The Department of Law and Legal Studies is very pleased to announce that the upcoming Chet Mitchell Memorial Lecture will be delivered by Leilani Farha, the UN Special Rapporteur on the Right to Adequate Housing.
Time: Tuesday, February 26, 2019, 6:00 – 8:00 pm
Location: Dunton Tower, room 2017
LIVE STREAMING LINK: https://carleton.ca/mpc/corporate-capture-of-housing-and-human-rights/
Housing is at the centre of an historic structural transformation in global investment with profound consequences for human rights. Unprecedented amounts of global capital are now being parked in housing or acquired as security for financial instruments that are traded on global markets. Homeownership and rental have been rendered unaffordable for low or moderate income households in many cities, effectively displacing people out of their homes, communities and cities. Surprisingly, very little attention has been paid to the need for enhanced human rights accountability and remedies in relation to the activities of corporate investors in housing.
Leilani Farha, the UN Special Rapporteur on the Right to Adequate Housing, the world’s top watchdog on housing, has set out to reignite the idea that housing is a social good not an asset or commodity.
In the role since 2014, Farha has presented reports to the UN on homelessness, and the treatment of housing as a commodity and its consequences for people who are poor as well as the middle class. She has recently issued reports to guide States and other actors in meeting their commitments under the Sustainable Development Goals. Farha has traveled to India, Egypt, Chile, and Portugal among other places to investigate whether governments are meeting their human rights obligations with respect to housing. Farha launched a new initiative called The Shift, a global movement which calls for everyone to approach housing as a human right, not a commodity.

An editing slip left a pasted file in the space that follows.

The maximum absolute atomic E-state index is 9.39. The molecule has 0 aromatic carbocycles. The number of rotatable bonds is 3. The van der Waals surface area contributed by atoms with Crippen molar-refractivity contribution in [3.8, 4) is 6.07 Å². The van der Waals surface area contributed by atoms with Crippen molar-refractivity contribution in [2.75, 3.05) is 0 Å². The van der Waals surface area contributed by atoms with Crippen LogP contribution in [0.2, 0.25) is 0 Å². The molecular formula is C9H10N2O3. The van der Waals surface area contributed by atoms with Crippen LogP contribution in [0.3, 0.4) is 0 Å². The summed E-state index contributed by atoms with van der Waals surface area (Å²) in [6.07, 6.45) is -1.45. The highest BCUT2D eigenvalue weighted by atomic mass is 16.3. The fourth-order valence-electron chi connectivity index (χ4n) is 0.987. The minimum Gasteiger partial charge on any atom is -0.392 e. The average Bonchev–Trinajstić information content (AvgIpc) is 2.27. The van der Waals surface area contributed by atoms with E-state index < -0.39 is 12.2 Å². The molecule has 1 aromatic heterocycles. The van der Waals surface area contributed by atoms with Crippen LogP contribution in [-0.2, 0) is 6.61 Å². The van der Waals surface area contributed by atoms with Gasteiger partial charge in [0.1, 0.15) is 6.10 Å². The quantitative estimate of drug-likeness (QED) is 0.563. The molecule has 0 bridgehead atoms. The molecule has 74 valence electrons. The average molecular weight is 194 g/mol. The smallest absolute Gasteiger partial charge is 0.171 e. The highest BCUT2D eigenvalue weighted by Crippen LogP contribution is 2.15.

A lawyer by training, Farha has worked to advance the rights of poor and marginalized groups throughout her career. She is the Executive Director of the NGO Canada Without Poverty and was instrumental in launching historic constitutional challenges to government inaction in the face of rising homelessness and to government restrictions on free expression of charities in Canada. She was awarded an honorary doctorate by a Canadian university in recognition of her work, as well as the Barbra Schlifer Award for her commitment to advancing women’s rights.
A light reception will accompany the event.
Please RSVP here.